"They come to us when we are young, very young. I remember their voices from my mother's belly, I think. How is a child to know? How old was I before I knew that every boy did not have this voice in his head, this secret mother and friend? She taught me and made me what she could, my angel mother, and when I was old enough to travel and hold a sword, she sent me out into the wide, wide world to serve the secret emperor. And I was proud to do it." He leaned back. "Tell me, Franklin. You are not a poor man, as I hear it, nor an unimportant one. Why, then, do you dress in linsey-woolsey rather than silk and lace?"
"What divergence is this?"
"If you plan to kill me, you might at least answer that one question."
"Because I am Benjamin Franklin, the son of Josiah Franklin, a tallow chandler and a more honest man than any silk-gowned lord on Earth. Plain cloth is good enough for me. If I wore silk, I would still have all the same faults, with vanity added to them, and would have gained nothing but the respect of fools."
"A lovely sentiment, very Protestant. But once you wore fine, courtly garb, ja?"
"Once I was younger. Experience is an expensive school, but fools will learn in no other."
"So you thought yourself a fool for going 'gainst your father. He brought you up one way, and when you strayed from it, you eventually brought yourself to task, ja?"
"Will you compare my father to your damned familiar?" Franklin asked heatedly.
"Yes. How is a child to know? And once the child is man, how hard for him to doubt? You might leave your father behind, and stray from his ways under other influences, but me —"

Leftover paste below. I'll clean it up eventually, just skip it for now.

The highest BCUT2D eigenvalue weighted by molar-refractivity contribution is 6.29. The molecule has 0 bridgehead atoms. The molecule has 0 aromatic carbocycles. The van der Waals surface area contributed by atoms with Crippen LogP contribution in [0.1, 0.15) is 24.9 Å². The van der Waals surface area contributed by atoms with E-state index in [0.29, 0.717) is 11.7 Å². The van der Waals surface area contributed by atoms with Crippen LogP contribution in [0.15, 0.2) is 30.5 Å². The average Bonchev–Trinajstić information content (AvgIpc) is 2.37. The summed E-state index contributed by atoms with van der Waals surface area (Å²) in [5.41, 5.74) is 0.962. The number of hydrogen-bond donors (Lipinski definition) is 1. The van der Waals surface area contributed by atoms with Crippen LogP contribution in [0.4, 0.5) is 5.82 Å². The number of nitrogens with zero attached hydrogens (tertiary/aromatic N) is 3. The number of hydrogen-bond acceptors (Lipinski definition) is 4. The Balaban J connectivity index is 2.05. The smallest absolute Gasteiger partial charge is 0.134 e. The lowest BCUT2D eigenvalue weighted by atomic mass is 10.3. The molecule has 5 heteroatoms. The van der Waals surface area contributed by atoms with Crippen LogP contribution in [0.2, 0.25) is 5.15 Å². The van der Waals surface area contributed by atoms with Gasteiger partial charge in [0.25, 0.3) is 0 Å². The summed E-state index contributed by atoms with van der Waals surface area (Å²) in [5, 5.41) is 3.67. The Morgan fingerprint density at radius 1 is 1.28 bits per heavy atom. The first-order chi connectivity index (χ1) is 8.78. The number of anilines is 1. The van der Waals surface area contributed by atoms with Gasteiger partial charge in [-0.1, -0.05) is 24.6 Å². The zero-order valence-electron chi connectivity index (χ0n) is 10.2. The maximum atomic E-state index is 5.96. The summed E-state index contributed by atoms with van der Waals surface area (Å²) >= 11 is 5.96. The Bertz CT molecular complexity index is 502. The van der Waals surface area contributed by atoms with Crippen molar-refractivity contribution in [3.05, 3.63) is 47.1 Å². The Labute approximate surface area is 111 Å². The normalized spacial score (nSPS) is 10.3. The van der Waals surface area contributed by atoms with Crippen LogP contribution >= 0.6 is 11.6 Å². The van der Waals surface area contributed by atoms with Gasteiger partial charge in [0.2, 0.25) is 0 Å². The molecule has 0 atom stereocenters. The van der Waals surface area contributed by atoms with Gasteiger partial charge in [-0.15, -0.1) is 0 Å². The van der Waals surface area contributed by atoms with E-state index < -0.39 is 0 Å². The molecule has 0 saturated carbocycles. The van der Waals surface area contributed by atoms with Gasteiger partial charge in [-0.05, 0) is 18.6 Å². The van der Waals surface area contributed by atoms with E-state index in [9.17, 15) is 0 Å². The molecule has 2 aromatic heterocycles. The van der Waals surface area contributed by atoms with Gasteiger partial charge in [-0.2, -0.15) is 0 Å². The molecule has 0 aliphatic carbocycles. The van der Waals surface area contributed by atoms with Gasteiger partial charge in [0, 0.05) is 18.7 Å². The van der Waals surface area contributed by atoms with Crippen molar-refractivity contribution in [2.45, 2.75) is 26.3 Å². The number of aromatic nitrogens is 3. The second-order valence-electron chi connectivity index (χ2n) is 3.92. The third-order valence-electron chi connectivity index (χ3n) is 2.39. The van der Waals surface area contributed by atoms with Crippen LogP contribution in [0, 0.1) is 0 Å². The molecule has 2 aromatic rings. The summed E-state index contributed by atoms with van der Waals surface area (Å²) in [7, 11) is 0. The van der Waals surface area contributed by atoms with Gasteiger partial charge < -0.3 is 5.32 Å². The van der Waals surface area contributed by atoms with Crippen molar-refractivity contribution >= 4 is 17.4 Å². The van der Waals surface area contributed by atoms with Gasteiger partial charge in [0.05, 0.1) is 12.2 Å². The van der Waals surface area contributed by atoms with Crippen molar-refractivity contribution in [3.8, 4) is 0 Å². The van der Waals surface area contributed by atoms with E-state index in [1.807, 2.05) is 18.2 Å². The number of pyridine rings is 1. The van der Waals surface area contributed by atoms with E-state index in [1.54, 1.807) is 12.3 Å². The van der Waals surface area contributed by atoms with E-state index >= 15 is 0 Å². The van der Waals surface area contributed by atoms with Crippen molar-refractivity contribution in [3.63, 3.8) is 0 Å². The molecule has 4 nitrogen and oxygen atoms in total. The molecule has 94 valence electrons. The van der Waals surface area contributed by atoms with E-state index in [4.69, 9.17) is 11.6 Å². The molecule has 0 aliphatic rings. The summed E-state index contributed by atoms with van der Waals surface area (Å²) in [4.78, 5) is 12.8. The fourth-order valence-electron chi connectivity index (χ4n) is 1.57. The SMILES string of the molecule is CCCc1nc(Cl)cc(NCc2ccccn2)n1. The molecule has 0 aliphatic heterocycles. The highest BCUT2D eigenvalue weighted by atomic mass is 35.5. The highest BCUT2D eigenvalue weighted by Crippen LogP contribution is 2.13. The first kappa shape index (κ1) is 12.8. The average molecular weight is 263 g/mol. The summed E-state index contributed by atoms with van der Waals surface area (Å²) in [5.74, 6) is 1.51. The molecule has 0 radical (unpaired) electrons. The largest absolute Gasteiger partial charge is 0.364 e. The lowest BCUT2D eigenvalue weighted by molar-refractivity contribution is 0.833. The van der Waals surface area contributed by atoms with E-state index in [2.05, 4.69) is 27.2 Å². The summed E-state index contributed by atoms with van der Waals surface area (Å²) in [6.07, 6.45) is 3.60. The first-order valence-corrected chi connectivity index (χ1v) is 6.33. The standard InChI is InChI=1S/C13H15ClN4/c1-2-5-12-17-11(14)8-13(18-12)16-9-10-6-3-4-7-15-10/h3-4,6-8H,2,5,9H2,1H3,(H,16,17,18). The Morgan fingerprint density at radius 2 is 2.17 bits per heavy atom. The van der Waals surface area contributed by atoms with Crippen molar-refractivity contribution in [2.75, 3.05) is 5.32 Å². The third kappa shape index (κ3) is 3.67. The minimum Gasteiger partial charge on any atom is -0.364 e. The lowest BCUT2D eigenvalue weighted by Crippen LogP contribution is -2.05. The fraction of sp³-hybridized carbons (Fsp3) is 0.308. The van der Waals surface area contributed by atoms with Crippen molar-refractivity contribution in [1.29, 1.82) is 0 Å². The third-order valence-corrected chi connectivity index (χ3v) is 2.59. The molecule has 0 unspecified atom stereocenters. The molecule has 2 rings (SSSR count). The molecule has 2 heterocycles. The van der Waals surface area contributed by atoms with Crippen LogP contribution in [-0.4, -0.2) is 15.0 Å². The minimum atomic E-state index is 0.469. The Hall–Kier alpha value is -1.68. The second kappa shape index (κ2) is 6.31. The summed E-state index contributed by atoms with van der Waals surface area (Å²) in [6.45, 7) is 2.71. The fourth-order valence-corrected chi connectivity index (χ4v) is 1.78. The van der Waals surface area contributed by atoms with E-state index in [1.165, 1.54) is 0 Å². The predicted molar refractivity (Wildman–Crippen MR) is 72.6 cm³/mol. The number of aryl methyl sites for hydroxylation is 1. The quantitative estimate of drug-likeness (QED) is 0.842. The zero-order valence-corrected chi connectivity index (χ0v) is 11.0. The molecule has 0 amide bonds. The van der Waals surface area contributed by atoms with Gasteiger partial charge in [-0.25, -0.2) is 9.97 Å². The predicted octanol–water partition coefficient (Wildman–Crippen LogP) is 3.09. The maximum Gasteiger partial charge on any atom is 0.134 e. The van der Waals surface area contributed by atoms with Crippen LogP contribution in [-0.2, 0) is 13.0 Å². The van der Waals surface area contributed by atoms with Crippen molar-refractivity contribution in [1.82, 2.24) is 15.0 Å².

"And yet I think you have come to convince me that you have, indeed, strayed? That you are no longer an enemy? Oh, this is sweet. How many years it has taken you to use honey instead of vinegar! What genius among your number came upon this stratagem? Your own 'mother'?"
"No. She is no more."
"You mean to say you dismissed her?"
"No. I mean to say she is dead."
"Ha. And now I pique your interest, if I didn't already. Yes, they can die. They are strange, they are ancient, but not immortal. Wouldn't you like to know how to kill malakim?"
"I know how."
"Sir, with all respect, I do not think you do."
"I know how to kill you."
"I am not a malakim, nor ever was I. I am a man, or something they have made from a man. If you are confused in that, you are confused indeed."
"But — as I said — without your kind, there is little they can do."
"Not true. There are more sorts of malakim than you can dream. Know you not of the cherubim who humbled mighty Gomorrah? Do you think you have met them in your travels? I assure you, you have not, or you would not walk on two legs. But you will meet them, sir — you will. Their way is being prepared."
"So you say. I have no proof of them."
"Ah, the scientific. If you have not seen it, 'tis not real."
"Why, yes. Why haven't I seen these death angels? If I am such a thorn in their sides, why do they continue to send such ineffectual assassins as yourself, when Michael himself might claim my soul?"
The man hesitated. "As you said, they normally have little influence in our world, the world of matter. But engines have been built — dark engines, which bring their hideous strength from the aether to atoms. A year ago, they had no such contrivances; a month from now — or two — they will. As well, their ancient law still restrains them, a law older than Adam. But that is changing, too, my friend."
Excerpted from Empire of Unreason by Greg Keyes. Copyright © 2000 J. Gregory Keyes. Excerpted by permission of OPEN ROAD INTEGRATED MEDIA.